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Free Expression Must Endure

This past week saw an unspeakable tragedy unfold in the Paris office of a satirical newspaper, Charlie Hebdo, when gunmen opened fire, killing twelve and wounding many more. The apparent motivation for the killings was Charlie Hebdo’s publication of an image of the prophet Mohammad. The artistic depiction of Mohammad is forbidden in many sects of Islam and is offensive ...

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John A. Macdonald’s 200th Birthday

John A. Macdonald, who was born on January 11, 1815, was far more than Canada’s first Prime Minister. He was one of the principal architects of Confederation.  The peace, security and prosperity that Canada continues to enjoy with each passing generation would not have been possible without the hard work and vision of Sir John A. and others in crafting a stable ...

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Canada’s Blasphemy Law Should Be Repealed

In the wake of the terrorist attacks in Paris, freedom of expression is coming back to centre stage. This week, the National Post reported that Humanist Canada and Centre for Inquiry- two organizations dedicated to promoting secularism – will ask the Department of Justice to abolish section 296 of the Criminal Code, which prohibits “blasphemous libel.” Section 296 was enacted well ...

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The Vital Importance of Due Process

What do Hewlett Packard and MP Scott Andrews have in common? As Conrad Black writes in today’s National Post, both are being denied their right to due process.  In Lord Black’s opinion, the penalizing of Canadian corporations for their alleged (but unproven) conduct in other countries and the allegations of sexual harassment being levelled against MPs are all part of the ...

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Why Federalism Still Matters

Old Supreme Court

The recent Supreme Court decision in Bank of Montreal v. Marcotte, 2014 SCC 55, is a helpful clarification of the applicability of consumer protection legislation and, more generally, the current principles regulating the separation of federal and provincial powers in Canada. At issue in Marcotte were charges imposed on credit card customers for purchases in foreign currency. Such purchases are ...

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Lawsuit Claims Individual Rights Trump Cultural Preservation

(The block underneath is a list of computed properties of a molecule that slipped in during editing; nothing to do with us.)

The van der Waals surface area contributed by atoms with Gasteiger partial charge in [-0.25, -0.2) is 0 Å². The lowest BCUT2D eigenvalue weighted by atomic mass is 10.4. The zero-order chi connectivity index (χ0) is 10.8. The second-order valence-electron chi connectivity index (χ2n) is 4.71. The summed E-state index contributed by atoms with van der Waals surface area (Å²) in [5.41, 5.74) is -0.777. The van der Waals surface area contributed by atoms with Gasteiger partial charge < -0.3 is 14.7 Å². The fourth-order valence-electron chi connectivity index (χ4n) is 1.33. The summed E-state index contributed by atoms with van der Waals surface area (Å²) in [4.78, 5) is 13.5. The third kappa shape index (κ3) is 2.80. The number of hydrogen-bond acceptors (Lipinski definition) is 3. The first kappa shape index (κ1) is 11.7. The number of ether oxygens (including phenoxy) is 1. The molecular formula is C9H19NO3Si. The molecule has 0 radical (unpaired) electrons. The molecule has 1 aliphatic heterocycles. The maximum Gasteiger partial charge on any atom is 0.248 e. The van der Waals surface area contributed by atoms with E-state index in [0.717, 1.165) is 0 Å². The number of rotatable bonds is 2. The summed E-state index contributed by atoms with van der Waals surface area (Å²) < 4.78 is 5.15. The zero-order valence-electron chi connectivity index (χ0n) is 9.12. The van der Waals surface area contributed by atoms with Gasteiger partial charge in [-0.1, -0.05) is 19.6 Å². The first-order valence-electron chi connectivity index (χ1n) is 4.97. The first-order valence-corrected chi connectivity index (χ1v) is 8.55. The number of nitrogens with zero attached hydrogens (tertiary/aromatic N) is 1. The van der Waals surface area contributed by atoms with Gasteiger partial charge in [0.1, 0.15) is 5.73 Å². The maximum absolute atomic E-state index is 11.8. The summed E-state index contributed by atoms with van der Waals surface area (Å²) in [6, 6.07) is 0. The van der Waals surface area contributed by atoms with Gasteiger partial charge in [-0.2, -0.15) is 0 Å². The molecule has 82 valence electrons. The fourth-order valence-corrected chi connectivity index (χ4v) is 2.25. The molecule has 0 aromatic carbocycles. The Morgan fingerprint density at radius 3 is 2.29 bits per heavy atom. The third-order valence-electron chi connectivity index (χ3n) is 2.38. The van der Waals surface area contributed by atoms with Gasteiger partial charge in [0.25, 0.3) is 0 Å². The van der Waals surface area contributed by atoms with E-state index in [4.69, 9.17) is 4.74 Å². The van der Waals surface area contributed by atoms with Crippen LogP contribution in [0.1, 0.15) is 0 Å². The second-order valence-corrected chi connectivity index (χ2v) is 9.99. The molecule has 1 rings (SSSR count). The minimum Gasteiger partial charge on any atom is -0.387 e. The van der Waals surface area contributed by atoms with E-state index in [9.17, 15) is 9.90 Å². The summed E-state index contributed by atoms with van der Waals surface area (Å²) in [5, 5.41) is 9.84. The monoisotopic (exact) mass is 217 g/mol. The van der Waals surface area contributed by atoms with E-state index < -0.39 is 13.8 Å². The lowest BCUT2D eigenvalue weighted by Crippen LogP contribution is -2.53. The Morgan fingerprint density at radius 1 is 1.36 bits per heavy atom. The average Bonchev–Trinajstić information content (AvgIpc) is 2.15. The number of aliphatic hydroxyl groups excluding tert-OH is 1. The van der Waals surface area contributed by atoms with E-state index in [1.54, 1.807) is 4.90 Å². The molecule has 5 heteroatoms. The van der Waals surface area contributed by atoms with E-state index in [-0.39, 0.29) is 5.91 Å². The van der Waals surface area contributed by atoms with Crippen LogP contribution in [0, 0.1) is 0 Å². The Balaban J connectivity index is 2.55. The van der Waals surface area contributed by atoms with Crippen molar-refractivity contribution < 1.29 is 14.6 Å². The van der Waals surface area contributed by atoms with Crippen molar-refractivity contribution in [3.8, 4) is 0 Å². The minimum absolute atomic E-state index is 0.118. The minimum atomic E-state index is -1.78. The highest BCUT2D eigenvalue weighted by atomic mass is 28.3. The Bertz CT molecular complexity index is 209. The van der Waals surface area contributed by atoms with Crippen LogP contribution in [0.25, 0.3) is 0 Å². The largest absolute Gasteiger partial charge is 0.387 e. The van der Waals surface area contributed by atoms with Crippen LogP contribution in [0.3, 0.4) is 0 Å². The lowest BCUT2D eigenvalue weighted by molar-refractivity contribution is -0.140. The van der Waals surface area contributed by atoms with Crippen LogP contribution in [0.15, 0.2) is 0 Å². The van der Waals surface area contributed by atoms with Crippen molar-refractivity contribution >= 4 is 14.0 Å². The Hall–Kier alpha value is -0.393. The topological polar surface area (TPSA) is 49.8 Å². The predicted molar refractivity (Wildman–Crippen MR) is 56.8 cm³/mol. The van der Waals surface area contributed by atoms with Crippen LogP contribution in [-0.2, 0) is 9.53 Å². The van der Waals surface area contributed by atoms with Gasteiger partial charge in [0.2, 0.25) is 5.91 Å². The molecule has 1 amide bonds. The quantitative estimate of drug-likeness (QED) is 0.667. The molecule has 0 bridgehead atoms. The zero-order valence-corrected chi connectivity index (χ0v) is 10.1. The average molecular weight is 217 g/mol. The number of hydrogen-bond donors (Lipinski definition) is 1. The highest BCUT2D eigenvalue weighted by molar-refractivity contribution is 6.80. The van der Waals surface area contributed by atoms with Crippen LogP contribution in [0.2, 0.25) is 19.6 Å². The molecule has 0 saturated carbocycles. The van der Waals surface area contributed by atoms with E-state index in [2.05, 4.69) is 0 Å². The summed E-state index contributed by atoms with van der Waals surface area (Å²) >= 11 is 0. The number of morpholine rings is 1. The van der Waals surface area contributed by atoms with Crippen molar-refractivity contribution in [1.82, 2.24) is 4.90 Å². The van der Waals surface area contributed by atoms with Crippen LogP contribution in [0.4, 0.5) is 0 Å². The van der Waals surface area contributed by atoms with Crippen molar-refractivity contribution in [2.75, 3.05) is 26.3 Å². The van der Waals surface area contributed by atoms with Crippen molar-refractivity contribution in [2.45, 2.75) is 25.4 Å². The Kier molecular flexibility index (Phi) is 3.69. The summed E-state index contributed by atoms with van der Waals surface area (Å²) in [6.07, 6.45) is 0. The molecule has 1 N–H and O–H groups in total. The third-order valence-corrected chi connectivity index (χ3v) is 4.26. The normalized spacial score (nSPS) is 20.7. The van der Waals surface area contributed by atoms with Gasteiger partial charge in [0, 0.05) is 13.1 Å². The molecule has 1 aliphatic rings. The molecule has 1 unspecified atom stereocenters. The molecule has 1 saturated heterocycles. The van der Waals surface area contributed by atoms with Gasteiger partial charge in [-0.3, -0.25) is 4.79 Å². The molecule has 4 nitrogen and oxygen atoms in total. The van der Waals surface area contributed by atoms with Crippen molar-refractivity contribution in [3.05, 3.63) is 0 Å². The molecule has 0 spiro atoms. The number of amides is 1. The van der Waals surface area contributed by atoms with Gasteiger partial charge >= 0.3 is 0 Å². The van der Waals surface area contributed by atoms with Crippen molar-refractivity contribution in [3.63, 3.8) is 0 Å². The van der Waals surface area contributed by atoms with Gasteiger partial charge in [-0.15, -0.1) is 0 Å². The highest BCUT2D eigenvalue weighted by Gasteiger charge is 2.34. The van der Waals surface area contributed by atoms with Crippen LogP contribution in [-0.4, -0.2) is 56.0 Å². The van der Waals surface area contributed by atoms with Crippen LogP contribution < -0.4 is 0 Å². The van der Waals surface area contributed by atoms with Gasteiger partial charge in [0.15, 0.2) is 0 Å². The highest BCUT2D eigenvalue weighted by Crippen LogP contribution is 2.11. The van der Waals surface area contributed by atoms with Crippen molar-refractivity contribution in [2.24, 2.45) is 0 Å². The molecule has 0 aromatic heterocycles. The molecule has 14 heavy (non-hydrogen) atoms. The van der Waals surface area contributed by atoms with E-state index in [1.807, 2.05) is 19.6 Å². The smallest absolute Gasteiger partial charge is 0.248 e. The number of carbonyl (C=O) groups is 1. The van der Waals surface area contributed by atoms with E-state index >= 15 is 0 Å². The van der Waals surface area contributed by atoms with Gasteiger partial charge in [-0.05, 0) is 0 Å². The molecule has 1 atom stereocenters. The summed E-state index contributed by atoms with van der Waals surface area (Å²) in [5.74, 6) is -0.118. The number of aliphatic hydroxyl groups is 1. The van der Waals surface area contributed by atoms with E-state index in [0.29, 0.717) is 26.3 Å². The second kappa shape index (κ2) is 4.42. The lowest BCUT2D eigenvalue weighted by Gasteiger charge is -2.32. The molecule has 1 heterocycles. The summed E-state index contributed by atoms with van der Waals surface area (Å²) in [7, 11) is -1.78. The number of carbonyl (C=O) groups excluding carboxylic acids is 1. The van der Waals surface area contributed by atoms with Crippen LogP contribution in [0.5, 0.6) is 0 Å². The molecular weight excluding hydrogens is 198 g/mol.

Seven members of the Kahnawake Mohawk band have brought a lawsuit, alleging that they were evicted from their homes on the reserve for having married non-natives. The plaintiffs each claim damages of $50,000 and also seek a declaration that “non Native spouses are entitled to reside within Kahnawake with their spouses and children, and that the children retain native status ...

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Contingency Fees and the Rule of Law

In today’s The Hill, Professor Lester Brickman discusses the class action lawsuit brought against BP in respect of the 2010 oil spill. Professor Brickman argues that the BP suit is representative of a larger trend in American class action litigation whereby the plaintiffs’ lawyers are hired on a contingency fee basis and end up reaping enormous sums from the settlement. ...

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More MPs Means Fewer Trained Seals

This article originally appeared in Huffington Post Canada   When the Conservatives were in opposition, they frequently chastised the governing Liberals for ruling their backbencher MPs with an iron fist. Most if not all votes were whipped, which meant that, in a majority government, the position of the Prime Minister and his inner Cabinet invariably became the law of the ...

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Remarks of the Treasurer of LSUC at the Call to the Bar Ceremony

osgoode-hall

On the morning of June 20, 2014, I had the honour and privlege of being welcomed to the Ontario Bar by none other than Mr. Thomas Conway, Treasurer of the Law Society of Upper Canada. His speech to the new inductees, in addition to touching on the historical background of LSUC, went on to outline the importance of the Rule of ...

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The Living Fiction: Reclaiming Originalism for Canada

This Article was published in the Autumn 2014 edition of the Advocates’ Quarterly1   Eighty-five years ago this October, the Judicial Committee of the Privy Council handed down its decision in Edwards v. Attorney-General for Canada, in which it held that “The British North America Act planted in Canada a living tree capable of growth and expansion within its natural ...

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